I read article today by Anna Quindlen published in Newsweek magazine about teaching parenting skills that I loved. It's about the importance of parenting skills and I think the idea is really important. As I mentioned in a previous post, I feel strongly that every parent should follow their instincts when it come to making decisions for their children, but reading through this article reminded me that educating yourself first is an important part of that equation. Don't make decisions in ignorance (or at least try not to). Get lots of information and then listen to the one that makes the most sense to you.
Quindlen wrote about a parenting training study that showed how teaching basic parenting skills like consistent discipline (Oh, there's that word again. We try our best, really.) without corporal punishment (hmm, mostly without? I believe in spanking in certain situations.), positive reinforcement and playing with your kids changes the stress level in young children in measurable ways.
Two points I want to make relative to this analysis:
- Learning how to be a good parent is important. I went through a lot to become a parent and it made me think about how easy it is for some people, even accidental. We need a license to drive, be 18 to vote, and don't get me started on how laborious the process is to become a teacher in the public schools. But to be a parent? Anybody can do that. The problem is, though, that the desires that makes many of us parents have nothing in common with the desires to be a good parent. Now, I'm not saying we should make any new laws or anything; I'm a strong believer in personal freedom. What I am suggesting is that we spread the word that there are parenting skills to be learned that help.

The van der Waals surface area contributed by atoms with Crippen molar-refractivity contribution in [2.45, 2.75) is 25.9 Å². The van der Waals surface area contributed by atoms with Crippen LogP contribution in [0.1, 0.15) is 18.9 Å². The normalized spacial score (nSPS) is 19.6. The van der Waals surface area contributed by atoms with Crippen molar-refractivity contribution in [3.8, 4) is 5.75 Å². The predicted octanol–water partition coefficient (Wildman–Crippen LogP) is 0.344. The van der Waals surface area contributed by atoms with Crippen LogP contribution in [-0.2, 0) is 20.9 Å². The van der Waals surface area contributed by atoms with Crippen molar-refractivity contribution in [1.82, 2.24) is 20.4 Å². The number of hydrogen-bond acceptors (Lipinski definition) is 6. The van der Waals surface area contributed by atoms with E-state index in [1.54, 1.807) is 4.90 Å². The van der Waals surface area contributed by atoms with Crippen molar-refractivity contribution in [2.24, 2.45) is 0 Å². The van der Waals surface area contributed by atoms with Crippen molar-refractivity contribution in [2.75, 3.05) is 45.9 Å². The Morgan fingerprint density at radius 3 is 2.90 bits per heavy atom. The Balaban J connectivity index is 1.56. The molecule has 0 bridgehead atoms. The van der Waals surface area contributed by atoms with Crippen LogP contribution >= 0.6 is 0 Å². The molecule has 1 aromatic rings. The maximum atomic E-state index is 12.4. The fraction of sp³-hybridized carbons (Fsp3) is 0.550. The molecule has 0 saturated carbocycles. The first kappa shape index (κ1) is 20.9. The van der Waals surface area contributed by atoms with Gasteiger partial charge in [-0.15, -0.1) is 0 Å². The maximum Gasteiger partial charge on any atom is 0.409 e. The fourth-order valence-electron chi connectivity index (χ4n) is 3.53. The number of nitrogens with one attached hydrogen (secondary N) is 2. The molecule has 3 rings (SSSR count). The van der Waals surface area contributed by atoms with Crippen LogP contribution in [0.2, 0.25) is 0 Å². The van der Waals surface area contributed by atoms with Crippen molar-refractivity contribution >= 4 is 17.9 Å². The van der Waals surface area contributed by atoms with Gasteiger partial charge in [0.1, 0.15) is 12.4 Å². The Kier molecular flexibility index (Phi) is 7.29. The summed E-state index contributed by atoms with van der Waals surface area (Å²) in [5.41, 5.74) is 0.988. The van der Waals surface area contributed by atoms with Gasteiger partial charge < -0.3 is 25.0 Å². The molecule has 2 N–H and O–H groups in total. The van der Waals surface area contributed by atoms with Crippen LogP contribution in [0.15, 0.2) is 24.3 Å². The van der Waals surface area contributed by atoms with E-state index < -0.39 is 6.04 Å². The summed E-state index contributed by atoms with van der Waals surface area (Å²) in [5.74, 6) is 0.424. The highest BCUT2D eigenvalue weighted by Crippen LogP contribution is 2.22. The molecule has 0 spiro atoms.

- The most important parenting skills aren't that complicated. A few basics go a long way. They aren't always easy – who can be consistent all the time? But, holding the line on them goes a long way. For example, with discipline, a child who knows how his parents are going to react to certain behavior because they always react the same way will be less likely to test those parents with misbehavior.
I liked the last line of the article: It can be a great job, motherhood, but it would be nice if everyone could be more honest about how overwhelming the job can be, and more willing to find ways to support and inform the people who are trying to do it. We should all strive to be more of a community, whether it's physically or virtually.